I cried and screamed when she yelled at me today. It was my fault. I forgot the keys. I forgot where I placed them. I am always losing things, and I don’t know why. My mind doesn’t co-operate with the concept of physical location, doesn’t pay attention to my surroundings. I couldn’t open the door to let my siblings come in from school, which is a task allocated to me because my mother is afraid they will lose the key while at school. They were stuck outside until my mother came back early from work so they could be let in and do their homework at their desks.
She was boiling with rage. I could feel it through the front door, smoldering gushes of it. I was so scared. I hid in the bathroom. She came inside the house and banged on the bathroom door until it felt like my skull would break, screeching for me to come out. I didn’t want to. The screaming would be louder then, without the door acting as a physical barrier. But I did, because I knew she would get angrier if I didn’t. I I didn’t even have time to get fully-dressed; I was changing when the key cracked in the lock, signaling my mother’s return, and then I was running, half-dressed, wearing nothing but a long singlet. To come out, half-naked, and have her scream at me, felt so humiliating I think I could have died.
Now she is gone, back to work, to the grocery store, to do what I cannot help her to do. She left me to my tears, and my rocking, and my crying, in a cold fury. It is her anger that hurts me the most. I sense emotions as if they were physical rather than psychological, so her anger felt as though someone was repeatedly pummeling me in the stomach until I was coughing up blood. But my mother is right about one thing: I am a burden. More than a burden. And to place all your hopes on success in the Arts is a risky move. Besides, I am not disciplined enough, not talented enough—she is right, she is right. That was what my brain told me, as I rocked on the floor a few minutes ago. I don’t know if it is true. I don’t think it’s true. But I don’t know.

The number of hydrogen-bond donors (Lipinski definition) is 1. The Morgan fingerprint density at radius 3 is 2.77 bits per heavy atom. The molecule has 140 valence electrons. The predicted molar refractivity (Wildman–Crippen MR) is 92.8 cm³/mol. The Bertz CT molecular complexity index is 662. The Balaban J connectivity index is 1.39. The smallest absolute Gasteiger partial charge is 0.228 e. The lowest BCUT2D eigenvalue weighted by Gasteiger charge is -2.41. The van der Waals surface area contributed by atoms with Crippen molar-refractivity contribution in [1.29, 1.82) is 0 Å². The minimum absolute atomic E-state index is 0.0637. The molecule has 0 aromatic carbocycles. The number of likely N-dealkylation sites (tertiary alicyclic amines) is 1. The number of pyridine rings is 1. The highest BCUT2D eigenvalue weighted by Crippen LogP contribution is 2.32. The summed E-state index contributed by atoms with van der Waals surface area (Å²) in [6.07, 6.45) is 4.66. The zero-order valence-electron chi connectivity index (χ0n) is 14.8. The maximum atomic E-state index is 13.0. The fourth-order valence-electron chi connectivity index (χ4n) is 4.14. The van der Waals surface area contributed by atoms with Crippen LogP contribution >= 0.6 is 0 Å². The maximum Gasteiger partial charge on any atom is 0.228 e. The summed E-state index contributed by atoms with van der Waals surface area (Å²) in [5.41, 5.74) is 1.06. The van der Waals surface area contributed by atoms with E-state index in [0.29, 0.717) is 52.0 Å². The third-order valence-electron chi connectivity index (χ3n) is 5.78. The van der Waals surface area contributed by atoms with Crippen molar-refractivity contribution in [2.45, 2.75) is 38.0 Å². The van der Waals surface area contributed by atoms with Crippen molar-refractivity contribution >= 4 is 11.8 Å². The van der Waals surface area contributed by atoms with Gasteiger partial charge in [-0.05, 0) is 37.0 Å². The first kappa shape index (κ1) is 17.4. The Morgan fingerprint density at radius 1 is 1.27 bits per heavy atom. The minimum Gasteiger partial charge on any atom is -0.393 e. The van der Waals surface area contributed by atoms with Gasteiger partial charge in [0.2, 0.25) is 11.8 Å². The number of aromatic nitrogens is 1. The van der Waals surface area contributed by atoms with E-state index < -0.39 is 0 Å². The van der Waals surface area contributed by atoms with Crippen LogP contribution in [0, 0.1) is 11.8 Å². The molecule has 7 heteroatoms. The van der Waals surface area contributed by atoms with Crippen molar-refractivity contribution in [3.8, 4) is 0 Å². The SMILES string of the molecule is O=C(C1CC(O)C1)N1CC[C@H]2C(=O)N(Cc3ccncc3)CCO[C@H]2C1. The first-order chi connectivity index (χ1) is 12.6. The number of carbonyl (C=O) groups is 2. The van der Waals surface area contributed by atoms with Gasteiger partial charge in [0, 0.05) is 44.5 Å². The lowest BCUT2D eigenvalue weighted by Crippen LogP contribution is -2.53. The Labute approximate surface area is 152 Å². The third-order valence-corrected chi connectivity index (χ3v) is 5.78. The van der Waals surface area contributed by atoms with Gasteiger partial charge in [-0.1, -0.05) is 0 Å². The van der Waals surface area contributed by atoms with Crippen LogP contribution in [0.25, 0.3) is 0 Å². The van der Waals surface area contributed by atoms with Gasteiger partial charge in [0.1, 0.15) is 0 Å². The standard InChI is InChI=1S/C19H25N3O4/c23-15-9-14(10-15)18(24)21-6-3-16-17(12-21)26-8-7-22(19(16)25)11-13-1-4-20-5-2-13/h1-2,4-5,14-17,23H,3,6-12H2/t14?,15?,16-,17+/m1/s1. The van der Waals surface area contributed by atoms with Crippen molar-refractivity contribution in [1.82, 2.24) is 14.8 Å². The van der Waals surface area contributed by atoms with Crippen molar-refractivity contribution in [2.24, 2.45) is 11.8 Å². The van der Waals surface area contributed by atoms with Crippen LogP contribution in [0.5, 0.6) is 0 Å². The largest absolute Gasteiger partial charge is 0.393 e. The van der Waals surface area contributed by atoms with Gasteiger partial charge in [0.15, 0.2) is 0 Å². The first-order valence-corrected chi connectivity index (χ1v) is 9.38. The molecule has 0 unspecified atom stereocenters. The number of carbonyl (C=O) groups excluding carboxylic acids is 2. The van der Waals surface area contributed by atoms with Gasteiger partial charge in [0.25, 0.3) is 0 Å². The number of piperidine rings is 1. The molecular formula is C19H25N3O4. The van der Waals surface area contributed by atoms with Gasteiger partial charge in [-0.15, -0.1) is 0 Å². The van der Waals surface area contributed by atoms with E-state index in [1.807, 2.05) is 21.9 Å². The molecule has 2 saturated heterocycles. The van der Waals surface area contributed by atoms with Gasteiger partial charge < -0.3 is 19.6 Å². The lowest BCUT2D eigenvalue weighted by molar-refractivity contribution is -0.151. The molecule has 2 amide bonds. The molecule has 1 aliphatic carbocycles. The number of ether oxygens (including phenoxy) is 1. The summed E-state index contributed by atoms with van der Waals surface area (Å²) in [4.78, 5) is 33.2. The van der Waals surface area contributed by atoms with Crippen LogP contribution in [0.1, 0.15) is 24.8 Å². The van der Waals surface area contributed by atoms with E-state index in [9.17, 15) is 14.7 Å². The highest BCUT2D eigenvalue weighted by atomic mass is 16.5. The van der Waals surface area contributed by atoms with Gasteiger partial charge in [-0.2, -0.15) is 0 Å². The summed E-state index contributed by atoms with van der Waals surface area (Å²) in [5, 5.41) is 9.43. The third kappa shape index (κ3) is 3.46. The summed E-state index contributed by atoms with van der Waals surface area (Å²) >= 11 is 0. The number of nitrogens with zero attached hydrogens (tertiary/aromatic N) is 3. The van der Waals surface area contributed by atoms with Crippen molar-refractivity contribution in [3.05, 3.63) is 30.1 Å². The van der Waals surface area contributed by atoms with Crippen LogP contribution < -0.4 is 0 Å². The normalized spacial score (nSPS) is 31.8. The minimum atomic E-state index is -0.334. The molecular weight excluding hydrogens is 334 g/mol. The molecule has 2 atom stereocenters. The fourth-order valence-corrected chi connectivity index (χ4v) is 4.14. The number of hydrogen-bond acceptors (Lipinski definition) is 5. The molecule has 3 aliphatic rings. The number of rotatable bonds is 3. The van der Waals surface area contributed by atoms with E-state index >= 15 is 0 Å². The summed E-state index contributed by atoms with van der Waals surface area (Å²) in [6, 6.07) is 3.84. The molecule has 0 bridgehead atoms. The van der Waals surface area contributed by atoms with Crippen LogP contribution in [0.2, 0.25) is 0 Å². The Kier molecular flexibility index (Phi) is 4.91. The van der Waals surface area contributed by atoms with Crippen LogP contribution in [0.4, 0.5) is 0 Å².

Loneliness set in soon afterwards. My family does not treat me like one of them. Half the time my sister doubts everything I say because she is convinced that I am crazy and delusional, insane. I am a tolerated pet whose unruliness is no longer amusing. I can’t turn to anyone for help: not my father, not the Government; I don’t have any friends in real life, who I can call and ask for help. After dropping out of university, any educational institutes could not care if I lived or died. I once called a Helpline number, desperate, and the man on the other end of the phone was clearly bored and rattled off a series of generic questions, and I couldn’t stand it so eventually I hung up on him, and then felt bad for being rude. Later that evening, I was scolded for using up the remaining credit on my phone.
Only through this blog have I met other like-minded people. Some of you might think, seeing as I can be quite wise and mature for my age, that I cope well, but the truth is, I don’t. I am stuck: I want to be financially independent, yet cannot due to my psychology. Thus all I can do is suffer in my family’s home, and suffer in silence, and be grateful for it, because at least I have a roof over my head and most nights go to bed without feeling too hungry. These days, I feel guilty even eating any food in the house. It’s the energy that radiates from my mother whenever I eat. Like I am a beggar from the street come to sit at her table, and steal her food, food for which I did nothing to work for to get. Some nights I go to bed hungry just so I don’t have to stay in the kitchen around her, and have her eyes on me as I eat.
I’m not sure what to do. I don’t know why it is that the outside world hurts me so. It’s the noise, it’s the sounds, the lights, the people—but it’s also the energy. Out in the noisy city streets, there is a lot of bad energy, and it gusts against my skin like skittering sparks from a flame. It’s too rough, too cruel, no kindness, no love. It makes me want to shrink down and down, into a mouse, and scurry away into a tiny cubbyhole inside a wall, where I can have my own miniature doll-sized bed and drawers, a tiny firefly coaxed into acting as a lamp, a niche where I can store nuts and berries, a wardrobe holding clothes stitched using spidersilk, and miniscule books on little shelves, their pages patterned with rows and rows of miniscule writing. There, in that quiet, tiny space, I would be safe, and happy, and not be hurt by anyone or anything.
And so it goes. When reality becomes too painful, I disappear into my mind, a turtle retracting back into its shell. It heals me. It lets me escape. I write, and I imagine, and am happy, if only briefly, and I hold tight to the hope that one day, my books will be published, and they will exist long after I am dead, to provide comfort and joy to others who need to escape or to forget, or who are sad and suffering. That is the power of fantasy, of literature, of Art. The world does need books, no matter what my mother says. And I will write them. No matter what it takes, or how long it takes, I will. As long as I can still breathe and think and communicate, there is hope.